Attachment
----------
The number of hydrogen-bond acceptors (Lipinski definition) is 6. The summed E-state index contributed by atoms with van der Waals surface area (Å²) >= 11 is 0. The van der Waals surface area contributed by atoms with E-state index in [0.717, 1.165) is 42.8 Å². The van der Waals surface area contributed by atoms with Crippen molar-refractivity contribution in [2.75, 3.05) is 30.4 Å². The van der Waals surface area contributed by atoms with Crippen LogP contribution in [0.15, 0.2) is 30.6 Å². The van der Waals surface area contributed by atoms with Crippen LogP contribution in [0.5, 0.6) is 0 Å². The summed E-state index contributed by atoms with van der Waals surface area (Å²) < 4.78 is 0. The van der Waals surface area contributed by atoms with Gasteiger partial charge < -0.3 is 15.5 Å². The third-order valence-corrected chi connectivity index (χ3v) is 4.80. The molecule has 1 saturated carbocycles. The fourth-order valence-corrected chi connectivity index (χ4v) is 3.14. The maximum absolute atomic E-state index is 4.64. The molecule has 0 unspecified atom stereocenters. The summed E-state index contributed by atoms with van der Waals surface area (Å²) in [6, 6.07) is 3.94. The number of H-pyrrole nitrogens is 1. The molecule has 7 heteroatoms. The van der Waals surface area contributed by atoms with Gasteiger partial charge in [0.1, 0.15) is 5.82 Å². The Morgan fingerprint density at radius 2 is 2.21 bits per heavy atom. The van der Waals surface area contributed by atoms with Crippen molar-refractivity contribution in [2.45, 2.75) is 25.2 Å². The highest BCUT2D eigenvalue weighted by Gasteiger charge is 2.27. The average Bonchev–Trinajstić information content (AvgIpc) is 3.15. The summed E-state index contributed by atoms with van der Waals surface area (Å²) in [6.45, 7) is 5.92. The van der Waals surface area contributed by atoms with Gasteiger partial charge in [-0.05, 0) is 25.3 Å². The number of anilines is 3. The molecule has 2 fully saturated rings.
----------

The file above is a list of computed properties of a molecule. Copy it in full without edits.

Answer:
The number of hydrogen-bond acceptors (Lipinski definition) is 6. The summed E-state index contributed by atoms with van der Waals surface area (Å²) >= 11 is 0. The van der Waals surface area contributed by atoms with E-state index in [0.717, 1.165) is 42.8 Å². The van der Waals surface area contributed by atoms with Crippen molar-refractivity contribution in [2.75, 3.05) is 30.4 Å². The van der Waals surface area contributed by atoms with Crippen LogP contribution in [0.15, 0.2) is 30.6 Å². The van der Waals surface area contributed by atoms with Crippen LogP contribution in [0.5, 0.6) is 0 Å². The summed E-state index contributed by atoms with van der Waals surface area (Å²) < 4.78 is 0. The van der Waals surface area contributed by atoms with Gasteiger partial charge < -0.3 is 15.5 Å². The third-order valence-corrected chi connectivity index (χ3v) is 4.80. The molecule has 1 saturated carbocycles. The fourth-order valence-corrected chi connectivity index (χ4v) is 3.14. The maximum absolute atomic E-state index is 4.64. The molecule has 0 unspecified atom stereocenters. The summed E-state index contributed by atoms with van der Waals surface area (Å²) in [6, 6.07) is 3.94. The number of H-pyrrole nitrogens is 1. The molecule has 7 heteroatoms. The van der Waals surface area contributed by atoms with Gasteiger partial charge in [0.1, 0.15) is 5.82 Å². The Morgan fingerprint density at radius 2 is 2.21 bits per heavy atom. The van der Waals surface area contributed by atoms with Crippen molar-refractivity contribution in [2.45, 2.75) is 25.2 Å². The highest BCUT2D eigenvalue weighted by Gasteiger charge is 2.27. The average Bonchev–Trinajstić information content (AvgIpc) is 3.15. The summed E-state index contributed by atoms with van der Waals surface area (Å²) in [6.45, 7) is 5.92. The van der Waals surface area contributed by atoms with Gasteiger partial charge in [-0.05, 0) is 25.3 Å². The number of anilines is 3. The molecule has 2 fully saturated rings.